Tuesday, March 10, 2009


Isn’t it surprising how way leads on to way? Last week the Hope Foundation got a call from the Guelph Mercury, the newspaper in Guelph Ontario. Joanne Shuttleworth had been contemplating hope when she found us on the web. Later, reading the article she wrote, (see below) I found myself remembering a day in 1993. It was graduation day at Central High, my old high school in Sedgewick Alberta. My nephew Todd was graduating and I had been invited to give the guest address. I recall how I worried about that address. You see, the economy was in a slump. The oil patch was pulling back. There was a worldwide recession of sorts. The Gulf War had recently ended. I wasn’t a hopey in those days. In fact, I hadn’t even heard of the Hope Foundation yet. But I was aware nonetheless of an abiding fear of the future, aware of it, yet not quite able to put it into appropriate words for a graduation address.
The ceremony began and I waited for my turn, watching expectantly for signs of pessimism. There were none. This, it appeared, was a grad just like every other grad. The students were leaving high school and going on to something new. Where, I wondered is the fear, the dread, the sense of impending doom? I waited and waited. But no doom came to call. In the end, after all, it was a grad like any graduation ceremony followed by a dance. Everybody, young and old, got up on the dance floor. So I danced.

The Guelph Mercury

Joanne Shuttleworth

When the going gets tough, the tough, er, keep hoping

Two months after my husband and I split up, the small community paper I was working at part-time folded.

It was a brutal, sad day, and I thought, well now I won't even make the $50 a week I was earning.

It didn't take long to deplete the bank account and while I diligently sent out resumés and applied for any job that remotely involved writing -- the only
practical skill I had -- the bills mounted on the kitchen table.

I never questioned my decision to end the marriage -- at least not once I made up my mind. But I did wish I had thought this one through.

At least I could have planned the money better, I thought. If I had hung in another six months, I could have patched the leaky ceiling and fixed the car
before going it alone.

But there I was trying to figure out how to pay for these repairs, plus all the regular expenses that come with home ownership and single parenthood.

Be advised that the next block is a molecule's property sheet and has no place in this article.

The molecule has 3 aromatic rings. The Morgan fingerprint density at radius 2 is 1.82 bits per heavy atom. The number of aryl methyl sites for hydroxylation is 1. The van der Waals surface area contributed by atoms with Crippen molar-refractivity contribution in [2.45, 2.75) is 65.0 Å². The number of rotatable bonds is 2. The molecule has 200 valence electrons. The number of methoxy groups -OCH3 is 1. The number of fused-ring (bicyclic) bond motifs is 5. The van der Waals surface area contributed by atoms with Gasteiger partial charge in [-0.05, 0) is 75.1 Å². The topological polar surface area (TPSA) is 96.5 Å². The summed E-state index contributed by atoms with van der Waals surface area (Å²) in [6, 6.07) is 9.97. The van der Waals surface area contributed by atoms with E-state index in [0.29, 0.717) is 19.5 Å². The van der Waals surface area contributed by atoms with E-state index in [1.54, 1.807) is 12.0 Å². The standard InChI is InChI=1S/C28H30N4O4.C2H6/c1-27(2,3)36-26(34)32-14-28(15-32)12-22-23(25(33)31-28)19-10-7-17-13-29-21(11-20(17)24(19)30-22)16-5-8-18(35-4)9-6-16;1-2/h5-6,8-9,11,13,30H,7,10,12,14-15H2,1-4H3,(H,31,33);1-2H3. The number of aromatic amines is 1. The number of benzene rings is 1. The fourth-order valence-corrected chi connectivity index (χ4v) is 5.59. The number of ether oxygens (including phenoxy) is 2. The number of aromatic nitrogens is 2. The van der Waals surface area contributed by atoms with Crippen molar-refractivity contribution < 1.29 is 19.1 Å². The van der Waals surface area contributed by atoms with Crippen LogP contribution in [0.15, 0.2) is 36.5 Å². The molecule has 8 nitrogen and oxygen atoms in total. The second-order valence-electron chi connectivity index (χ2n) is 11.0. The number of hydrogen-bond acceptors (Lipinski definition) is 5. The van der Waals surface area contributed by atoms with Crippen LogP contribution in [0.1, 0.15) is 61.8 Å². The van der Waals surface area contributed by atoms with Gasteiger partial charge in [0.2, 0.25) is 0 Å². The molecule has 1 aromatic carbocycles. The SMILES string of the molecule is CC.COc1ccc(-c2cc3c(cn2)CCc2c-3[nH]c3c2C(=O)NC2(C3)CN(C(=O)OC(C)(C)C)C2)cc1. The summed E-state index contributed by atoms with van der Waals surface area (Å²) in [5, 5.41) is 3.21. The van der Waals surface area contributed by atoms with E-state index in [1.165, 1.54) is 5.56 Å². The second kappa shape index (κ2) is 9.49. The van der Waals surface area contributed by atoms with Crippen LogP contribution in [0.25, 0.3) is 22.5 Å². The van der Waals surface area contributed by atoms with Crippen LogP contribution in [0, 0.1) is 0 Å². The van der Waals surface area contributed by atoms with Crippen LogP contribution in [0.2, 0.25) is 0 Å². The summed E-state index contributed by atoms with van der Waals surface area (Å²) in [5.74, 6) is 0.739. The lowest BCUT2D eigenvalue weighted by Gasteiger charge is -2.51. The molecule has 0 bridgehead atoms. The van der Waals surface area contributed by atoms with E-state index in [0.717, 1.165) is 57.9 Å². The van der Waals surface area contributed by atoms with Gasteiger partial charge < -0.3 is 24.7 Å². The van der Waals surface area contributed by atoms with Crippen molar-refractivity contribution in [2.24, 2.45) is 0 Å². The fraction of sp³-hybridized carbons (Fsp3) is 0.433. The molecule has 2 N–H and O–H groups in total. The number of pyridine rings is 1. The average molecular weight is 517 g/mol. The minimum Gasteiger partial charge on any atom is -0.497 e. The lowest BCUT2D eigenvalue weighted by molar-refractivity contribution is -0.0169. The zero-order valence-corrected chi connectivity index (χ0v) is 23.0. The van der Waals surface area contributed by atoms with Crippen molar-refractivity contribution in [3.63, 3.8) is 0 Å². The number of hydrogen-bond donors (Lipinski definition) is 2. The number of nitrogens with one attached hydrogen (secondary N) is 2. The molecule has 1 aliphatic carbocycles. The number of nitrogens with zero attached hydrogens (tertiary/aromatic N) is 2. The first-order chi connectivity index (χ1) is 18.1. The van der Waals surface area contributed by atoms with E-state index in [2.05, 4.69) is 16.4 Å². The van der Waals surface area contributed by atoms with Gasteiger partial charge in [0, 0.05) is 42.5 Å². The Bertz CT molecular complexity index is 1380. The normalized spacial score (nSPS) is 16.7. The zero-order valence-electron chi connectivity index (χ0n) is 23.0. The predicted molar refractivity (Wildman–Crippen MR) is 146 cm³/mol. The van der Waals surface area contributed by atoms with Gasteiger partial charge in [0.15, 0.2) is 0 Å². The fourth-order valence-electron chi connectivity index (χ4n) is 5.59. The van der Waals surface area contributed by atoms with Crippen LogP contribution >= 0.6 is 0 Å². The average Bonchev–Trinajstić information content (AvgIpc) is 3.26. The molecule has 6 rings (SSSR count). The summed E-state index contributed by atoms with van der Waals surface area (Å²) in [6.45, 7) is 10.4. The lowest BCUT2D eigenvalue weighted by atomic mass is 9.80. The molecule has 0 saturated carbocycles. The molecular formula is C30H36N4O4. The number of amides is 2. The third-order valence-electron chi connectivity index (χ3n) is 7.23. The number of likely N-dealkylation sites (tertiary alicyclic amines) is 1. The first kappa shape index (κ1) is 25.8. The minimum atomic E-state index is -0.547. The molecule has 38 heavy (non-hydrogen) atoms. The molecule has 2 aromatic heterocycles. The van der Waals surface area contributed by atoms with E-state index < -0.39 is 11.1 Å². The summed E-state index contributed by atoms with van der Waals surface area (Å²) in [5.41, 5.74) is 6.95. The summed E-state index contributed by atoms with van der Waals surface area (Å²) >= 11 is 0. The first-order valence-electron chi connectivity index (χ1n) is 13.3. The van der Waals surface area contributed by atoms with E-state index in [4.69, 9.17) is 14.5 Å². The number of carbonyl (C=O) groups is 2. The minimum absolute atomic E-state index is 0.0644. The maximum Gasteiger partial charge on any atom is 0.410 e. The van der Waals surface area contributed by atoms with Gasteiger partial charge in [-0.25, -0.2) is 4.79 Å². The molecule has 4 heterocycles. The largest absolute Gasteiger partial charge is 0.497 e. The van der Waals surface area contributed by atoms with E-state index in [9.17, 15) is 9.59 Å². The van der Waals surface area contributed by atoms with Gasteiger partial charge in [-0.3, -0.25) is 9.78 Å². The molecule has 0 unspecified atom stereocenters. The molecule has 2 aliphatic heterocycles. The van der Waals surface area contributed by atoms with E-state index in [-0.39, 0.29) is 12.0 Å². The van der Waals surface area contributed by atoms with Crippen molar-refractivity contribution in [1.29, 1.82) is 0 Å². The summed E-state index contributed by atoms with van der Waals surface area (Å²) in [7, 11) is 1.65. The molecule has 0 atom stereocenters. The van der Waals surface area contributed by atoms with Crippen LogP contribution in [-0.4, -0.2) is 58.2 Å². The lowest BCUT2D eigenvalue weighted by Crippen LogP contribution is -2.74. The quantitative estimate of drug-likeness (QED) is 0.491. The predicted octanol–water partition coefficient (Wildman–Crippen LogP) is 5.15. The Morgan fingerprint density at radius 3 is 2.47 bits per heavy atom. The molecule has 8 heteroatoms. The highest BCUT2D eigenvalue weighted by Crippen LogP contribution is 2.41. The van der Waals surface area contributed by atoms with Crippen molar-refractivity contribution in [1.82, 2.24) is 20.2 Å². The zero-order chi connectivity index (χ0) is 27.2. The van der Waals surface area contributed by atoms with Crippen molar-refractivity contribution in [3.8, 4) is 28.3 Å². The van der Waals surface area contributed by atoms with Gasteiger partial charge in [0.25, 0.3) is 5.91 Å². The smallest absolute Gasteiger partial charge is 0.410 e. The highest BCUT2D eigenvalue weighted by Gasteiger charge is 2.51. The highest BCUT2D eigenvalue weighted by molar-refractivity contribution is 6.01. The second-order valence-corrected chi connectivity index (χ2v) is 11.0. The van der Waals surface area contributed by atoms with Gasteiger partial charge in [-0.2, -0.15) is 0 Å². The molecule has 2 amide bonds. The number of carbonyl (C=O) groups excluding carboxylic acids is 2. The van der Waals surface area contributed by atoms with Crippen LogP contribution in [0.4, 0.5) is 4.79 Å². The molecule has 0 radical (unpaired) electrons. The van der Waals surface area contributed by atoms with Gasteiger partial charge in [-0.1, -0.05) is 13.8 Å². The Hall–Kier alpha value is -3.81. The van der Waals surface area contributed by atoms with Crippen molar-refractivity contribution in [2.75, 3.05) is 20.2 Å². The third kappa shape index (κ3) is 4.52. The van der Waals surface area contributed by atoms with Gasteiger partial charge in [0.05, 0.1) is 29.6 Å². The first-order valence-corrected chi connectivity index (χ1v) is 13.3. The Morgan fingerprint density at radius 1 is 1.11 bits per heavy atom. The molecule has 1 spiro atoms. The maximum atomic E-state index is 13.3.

The kids had to tighten their belts too, and for that I was sorry. I made them choose just one activity and give up the rest. I pared down the grocery bill.
We didn't go out much and allowance disappeared.

Although I believed that in the long-term we would all benefit, in those dark days I was overwhelmed with guilt and worry that my decision was throwing
my kids into poverty. This was my choice, not theirs, yet they were deeply affected.

Then out of the blue, my daughter, who was 11 at the time, said something that fortified my resolve and, as is often the case with kids, taught me a another
lesson in life.

"You know what?" she said. It was a statement more than a question. "This is good for me."

"What do you mean?" I asked.

"Well, you're going after your dream, and you're showing me how to do it."

My jaw dropped. I could have kissed her. I'm sure I did.

That's what you're getting from this? A positive life lesson despite evidence to the contrary?

She didn't realize how much her words helped me. We've talked about it since and Laura doesn't really remember the conversation.

But she does remember the sentiment -- that something good will come out of hardship if we just hang in long enough, and together enough.

I've been thinking about that story since speaking Wendy Edie, director of counselling at the Hope Foundation of Alberta, an agency connected to the University
of Alberta, which does research on the physical and emotional benefits of hope.

Just as laughter can be infectious, negative feelings can spread too, Edie told me. Get one Debbie Downer in the batch and pretty soon the air is thick
with it.

"Each person has their own personal experience of hope," she told me. "We don't notice hope in good times. But when times are uncertain, nothing sucks away
hope more than fear."

Edie said her agency, once maligned for studying something as "intangible" as hope, is gaining traction as more and more people are facing uncertain futures.
Lost investments and lost jobs have most of us searching for reasons to be hopeful.

Edie said when she thinks of the stories her mother told about growing up during the Great Depression, it wasn't the hardships that stuck with her.

"She probably told me how bad it was, but what I remember is how resourceful people were, and how they helped each other out."

For those struggling to remain positive, Edie says we should try to focus on what we're doing now that we'll be proud of later.

Talk about reasons to be hopeful, especially with your kids.

U.S. President Barack Obama talks a lot about hope and that bodes well for us all, Edie said.

"I put his speeches up on our website," she said. "When he talks to the people about our hopes, it's really about our future. And we do have a future."

Here's hoping.

Mercury reporter Joanne Shuttleworth can be reached at jshuttleworth@guelphmercury.com.

Joanne Shuttleworth

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